Selecting the right truck engine for the job
You have a number of considerations when purchasing articulated haul trucks for your operation. Truck capacity, loading capabilities, hauling distance, road conditions and dump cycle times are just a few elements that are traditionally analyzed to determine the correct number and size of trucks to increase productivity and efficiency, and reduce operating costs.
With the recent change to ultra-low sulphur diesel (ULSD) fuel and the reduction of nitrogen oxide (NOx) emissions to meet Tier 4i/Stage III B standards, selecting the right engine technology for the application must also figure into the equation.
There are two very different approaches to meet Tier 4i/Stage IIIB emission standards. Exhaust gas recirculation (EGR) recirculates a measured amount of exhaust gas with incoming air to reduce NOx levels and requires a diesel particulate filter (DPF) to reduce particulate matter. The second alternative, selective catalytic reduction (SCR) uses diesel exhaust fluid (DEF; or also known as AdBlue) to convert NOx into a harmless mixture of nitrogen vapour and water.
“At Scania, we have experience with both SCR and EGR technologies used in on-road trucks,” says Peter Sundell, project manager, application engineering for Scania CV AB, manufacturers of the Tier 4i/Stage IIIB engines powering Terex articulated dump trucks. Ken Emmett, truck product manager for Terex Construction Americas adds, “As far as application rules of thumb go, SCR technology will provide a better solution for engines above 325 hp (242 kW) and operated at a low duty cycle (below 50%). EGR technology is better suited for lower horsepower engines operating in high duty applications.”
Since EGR pumps oxygen-depleted exhaust back into the engine to reduce NOx emissions, the engine works a little harder. “To get the same power out of the engine, its size is also increased,” says Emmett. Additional engine components increase the system’s complexity and require more space under the hood.
The engine requires larger cooling systems and a turbocharger specifically configured for the EGR solution to make up for the lack of oxygen in the exhaust. Up to 30% of oxygen-depleted exhaust is recirculated, which then must be cooled in order for emissions to be removed. The EGR engine often requires a diesel oxidation catalyst (DOC), which interacts with diesel fuel to oxidize pollutants before they exit the system.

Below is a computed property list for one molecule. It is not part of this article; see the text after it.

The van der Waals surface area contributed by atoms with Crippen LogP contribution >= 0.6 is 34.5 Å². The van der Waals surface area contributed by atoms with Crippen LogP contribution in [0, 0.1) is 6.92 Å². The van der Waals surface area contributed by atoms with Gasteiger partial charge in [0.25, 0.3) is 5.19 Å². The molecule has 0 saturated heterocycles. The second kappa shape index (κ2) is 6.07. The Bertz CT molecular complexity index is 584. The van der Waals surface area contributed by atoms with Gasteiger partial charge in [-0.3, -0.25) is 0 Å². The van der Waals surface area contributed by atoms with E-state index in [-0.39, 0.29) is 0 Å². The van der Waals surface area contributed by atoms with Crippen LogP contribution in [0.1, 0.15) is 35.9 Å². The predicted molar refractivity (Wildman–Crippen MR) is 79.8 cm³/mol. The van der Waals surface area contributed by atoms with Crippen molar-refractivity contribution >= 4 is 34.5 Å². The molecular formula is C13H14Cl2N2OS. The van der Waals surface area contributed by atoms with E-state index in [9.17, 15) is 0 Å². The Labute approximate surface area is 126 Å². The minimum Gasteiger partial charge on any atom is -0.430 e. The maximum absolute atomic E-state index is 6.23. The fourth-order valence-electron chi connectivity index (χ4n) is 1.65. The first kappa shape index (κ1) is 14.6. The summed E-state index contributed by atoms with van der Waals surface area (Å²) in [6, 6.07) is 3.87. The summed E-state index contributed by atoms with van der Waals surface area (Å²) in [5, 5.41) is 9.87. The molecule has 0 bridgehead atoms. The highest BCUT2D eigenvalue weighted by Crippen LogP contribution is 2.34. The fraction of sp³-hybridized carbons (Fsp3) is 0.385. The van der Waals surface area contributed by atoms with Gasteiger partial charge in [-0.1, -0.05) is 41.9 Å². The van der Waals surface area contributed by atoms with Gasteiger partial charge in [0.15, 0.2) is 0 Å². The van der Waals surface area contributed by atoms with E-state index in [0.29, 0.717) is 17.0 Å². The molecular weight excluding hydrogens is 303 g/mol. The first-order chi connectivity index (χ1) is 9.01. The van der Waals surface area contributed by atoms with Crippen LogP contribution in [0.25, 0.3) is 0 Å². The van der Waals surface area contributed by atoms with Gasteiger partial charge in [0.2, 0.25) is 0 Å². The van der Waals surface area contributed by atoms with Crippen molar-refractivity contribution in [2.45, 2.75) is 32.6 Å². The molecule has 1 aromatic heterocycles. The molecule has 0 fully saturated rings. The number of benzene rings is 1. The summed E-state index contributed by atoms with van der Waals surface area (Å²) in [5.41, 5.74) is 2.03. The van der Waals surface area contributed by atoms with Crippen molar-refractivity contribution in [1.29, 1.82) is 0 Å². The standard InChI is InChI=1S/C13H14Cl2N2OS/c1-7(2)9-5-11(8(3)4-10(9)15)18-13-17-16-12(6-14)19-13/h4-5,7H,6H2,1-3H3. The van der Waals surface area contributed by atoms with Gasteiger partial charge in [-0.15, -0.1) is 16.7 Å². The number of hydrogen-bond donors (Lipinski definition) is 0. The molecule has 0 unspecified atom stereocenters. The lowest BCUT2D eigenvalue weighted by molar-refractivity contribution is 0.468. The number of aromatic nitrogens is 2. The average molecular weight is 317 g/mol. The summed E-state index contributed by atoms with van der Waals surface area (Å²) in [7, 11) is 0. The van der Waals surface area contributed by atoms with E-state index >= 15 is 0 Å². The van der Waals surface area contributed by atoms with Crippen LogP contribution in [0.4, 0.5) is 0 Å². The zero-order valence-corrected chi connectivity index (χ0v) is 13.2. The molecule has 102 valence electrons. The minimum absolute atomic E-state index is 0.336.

These lower combustion temperatures reduce NOx but result in an increase in particulate matter. This matter is trapped in the DPF and, by regeneration, is oxidized into nitrogen gas and carbon dioxide and expelled through the exhaust pipe. The regeneration process increases the heat in the exhaust system to burn off the particulate matter.
There are two methods of regeneration in today’s engines: passive and active. The primary, passive regeneration occurs during normal engine operating conditions, depending on the duty cycle, and is the most fuel-efficient method for cleaning the DPF. This process does not impact machine operation and does not require operator involvement.
If the truck’s duty cycle is not high enough, then active regeneration serves as a backup system. “This only occurs when passive regeneration is not possible, based on temperature, load and speed,” says Emmett. Active regeneration requires injecting fuel into the exhaust system, increasing fuel consumption and elevating exhaust temperatures up to 1,300 degrees F (704 degrees C) to clean the filter. This is often done without impacting truck performance, but, in extreme cases, it could require the truck to be parked while the filter is regenerated, lowering production potential.
It is this critical balance between machine load and the particulate filter regeneration that is at issue. Articulated dump trucks operate in a low engine demand duty cycle. “The normal duty cycle of a truck is 30 to 40%, which makes it difficult for the engine to clear the DPF through passive regeneration,” mentions Emmett.
Terex has extensively studied the relationship between duty cycle of its machines and the best Tier 4i/Stage IIIB solution. “Since Terex does not manufacture engines,” explains Emmett, “we are able to work with leading engine manufacturers to choose the most efficient technology to match the application. We offer EGR technology for our material handlers, which have a high duty cycle of up to 70%.” For articulated trucks, however, Terex and Scania see SCR as the more efficient approach for customers.
SCR – the preferred option
The primary emission-reducing ingredient of an SCR engine is DEF, a safe, stable and non-toxic liquid. The straightforward SCR system is composed of a DEF injector, supply module and storage tank. A chemical reaction takes place inside the SCR chamber to convert NOx into a harmless mixture of nitrogen vapour and water.